Iron Man-Like Body Armor For Soldiers in the Works
TALOS may make soldiers able to face bullets straight on, much like Iron Man.
Oct. 10, 2013 -- It probably won't have Tony Stark's jetpack or his Google Glass-like computer, but engineers at the U.S. Army's Research, Development and Engineering Command (RDECOM) are working on an Iron Man-like set of body armor for Special Ops soldiers.
The body armor, called the Tactical Assault Light Operator Suit or TALOS, is scheduled for a demonstration with the U.S. Special Operations Command (SOCOM) on Nov. 19 at the MacDill Air Force Base in Florida, according to a report by the Defense Media Network.
SOCOM Chief William McRaven said that TALOS is one of his big priorities. "I'd like that last operator that we lost to be the last operator we lose in this fight or the fight of the future," he said at a news conference in July. "I think we can get there."
Jim Tinsley, a partner at the defense consulting firm Avascent, said that not all types of body armor are created equal. "The Marine Corps started adding more body armor to soldiers, but SOCOM is loath to do that since it'll decrease mobility," he told ABC News. "What TALOS aims to do is to get around physics and make lighter body armor, but also make it stronger."
It seems counterintuitive that making body armor lighter could offer a soldier more protection. RDECOM is planning to use magnetorheological (MR) fluids in TALOS to resolve this paradox. "MR fluid armor relies on magnetic fields that can be varied to create different degrees of hardness and flexibility," said Tinsley.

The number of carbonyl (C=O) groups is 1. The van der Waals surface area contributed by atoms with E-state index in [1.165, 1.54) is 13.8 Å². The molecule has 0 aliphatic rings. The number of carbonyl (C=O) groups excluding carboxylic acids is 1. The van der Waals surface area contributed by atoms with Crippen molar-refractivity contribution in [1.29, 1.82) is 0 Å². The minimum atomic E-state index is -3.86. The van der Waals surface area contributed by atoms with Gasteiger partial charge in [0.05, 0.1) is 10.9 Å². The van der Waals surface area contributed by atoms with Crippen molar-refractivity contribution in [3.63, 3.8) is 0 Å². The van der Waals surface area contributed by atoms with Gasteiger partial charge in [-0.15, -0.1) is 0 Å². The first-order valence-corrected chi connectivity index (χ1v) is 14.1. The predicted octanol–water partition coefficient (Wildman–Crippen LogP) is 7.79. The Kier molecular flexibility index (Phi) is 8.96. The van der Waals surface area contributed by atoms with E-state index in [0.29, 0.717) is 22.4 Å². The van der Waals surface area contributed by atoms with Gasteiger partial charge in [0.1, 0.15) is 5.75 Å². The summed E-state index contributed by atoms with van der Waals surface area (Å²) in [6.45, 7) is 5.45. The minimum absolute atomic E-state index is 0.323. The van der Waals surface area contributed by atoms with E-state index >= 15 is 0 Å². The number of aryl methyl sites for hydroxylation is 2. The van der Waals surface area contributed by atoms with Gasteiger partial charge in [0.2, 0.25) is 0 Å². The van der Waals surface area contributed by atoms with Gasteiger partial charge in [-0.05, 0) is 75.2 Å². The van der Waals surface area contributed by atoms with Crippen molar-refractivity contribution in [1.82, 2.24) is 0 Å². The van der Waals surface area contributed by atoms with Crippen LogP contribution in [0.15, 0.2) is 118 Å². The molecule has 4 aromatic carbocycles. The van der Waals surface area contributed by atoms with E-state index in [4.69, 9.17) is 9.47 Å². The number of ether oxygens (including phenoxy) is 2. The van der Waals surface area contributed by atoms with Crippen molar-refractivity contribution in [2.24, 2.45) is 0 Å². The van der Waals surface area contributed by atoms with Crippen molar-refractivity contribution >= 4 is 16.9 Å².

But the choice of MR fluids in TALOS comes as a bit of a surprise to Tinsley. "The consensus has been that shear-thickening fluid, which reacts to a force or impact by hardening, is more practical than MR and more likely to be commercialized sooner," he said. "Maybe there's been a breakthrough in MR that hasn't been publicized yet."
In addition to TALOS' protective capability is its ability to combine several types of technologies, such as physiological sensors and power supplies, into a single piece of equipment. "Each of these technologies were developed in parallel," said Tinsley. "Now, RDECOM is looking to SOCOM as an early adopter and seeing how to integrate all these technologies."
"TALOS aims to get around physics and make lighter body armor, but also make it stronger."
November's demonstration of the body armor also serves as a way for SOCOM to evaluate what it truly wants in TALOS. "SOCOM will kick the tires, so to speak," Tinsley said. "In addition, the suit might come with seven options and SOCOM may only want to use three."
The decision comes down to outfitting several soldiers quickly, Tinsley said. "SOCOM will try and adopt some of the more realistic things first, like integrating power supplies into the suit to reduce the need of mobile batteries," he said. "Some of the more futuristic things may be pushed off to the side."